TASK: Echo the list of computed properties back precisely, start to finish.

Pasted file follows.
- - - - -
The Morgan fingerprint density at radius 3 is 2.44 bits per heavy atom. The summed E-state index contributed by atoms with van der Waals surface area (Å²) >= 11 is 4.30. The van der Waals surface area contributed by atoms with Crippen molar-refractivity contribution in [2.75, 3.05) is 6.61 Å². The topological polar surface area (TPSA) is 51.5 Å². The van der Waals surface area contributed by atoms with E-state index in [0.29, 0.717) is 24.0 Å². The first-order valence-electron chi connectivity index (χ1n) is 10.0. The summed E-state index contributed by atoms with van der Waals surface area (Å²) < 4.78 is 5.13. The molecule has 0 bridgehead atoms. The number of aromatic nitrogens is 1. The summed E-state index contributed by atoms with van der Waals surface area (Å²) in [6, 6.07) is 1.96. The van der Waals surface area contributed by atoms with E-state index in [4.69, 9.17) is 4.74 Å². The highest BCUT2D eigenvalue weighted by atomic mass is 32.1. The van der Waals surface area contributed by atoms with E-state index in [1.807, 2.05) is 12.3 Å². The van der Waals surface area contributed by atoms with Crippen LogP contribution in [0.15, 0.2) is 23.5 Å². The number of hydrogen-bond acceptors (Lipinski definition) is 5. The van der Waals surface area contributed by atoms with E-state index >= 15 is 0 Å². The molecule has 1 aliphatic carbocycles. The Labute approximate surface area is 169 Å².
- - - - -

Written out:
The Morgan fingerprint density at radius 3 is 2.44 bits per heavy atom. The summed E-state index contributed by atoms with van der Waals surface area (Å²) >= 11 is 4.30. The van der Waals surface area contributed by atoms with Crippen molar-refractivity contribution in [2.75, 3.05) is 6.61 Å². The topological polar surface area (TPSA) is 51.5 Å². The van der Waals surface area contributed by atoms with E-state index in [0.29, 0.717) is 24.0 Å². The first-order valence-electron chi connectivity index (χ1n) is 10.0. The summed E-state index contributed by atoms with van der Waals surface area (Å²) < 4.78 is 5.13. The molecule has 0 bridgehead atoms. The number of aromatic nitrogens is 1. The summed E-state index contributed by atoms with van der Waals surface area (Å²) in [6, 6.07) is 1.96. The van der Waals surface area contributed by atoms with E-state index in [4.69, 9.17) is 4.74 Å². The highest BCUT2D eigenvalue weighted by atomic mass is 32.1. The van der Waals surface area contributed by atoms with E-state index in [1.807, 2.05) is 12.3 Å². The van der Waals surface area contributed by atoms with Crippen LogP contribution in [0.15, 0.2) is 23.5 Å². The number of hydrogen-bond acceptors (Lipinski definition) is 5. The van der Waals surface area contributed by atoms with E-state index >= 15 is 0 Å². The molecule has 1 aliphatic carbocycles. The Labute approximate surface area is 169 Å².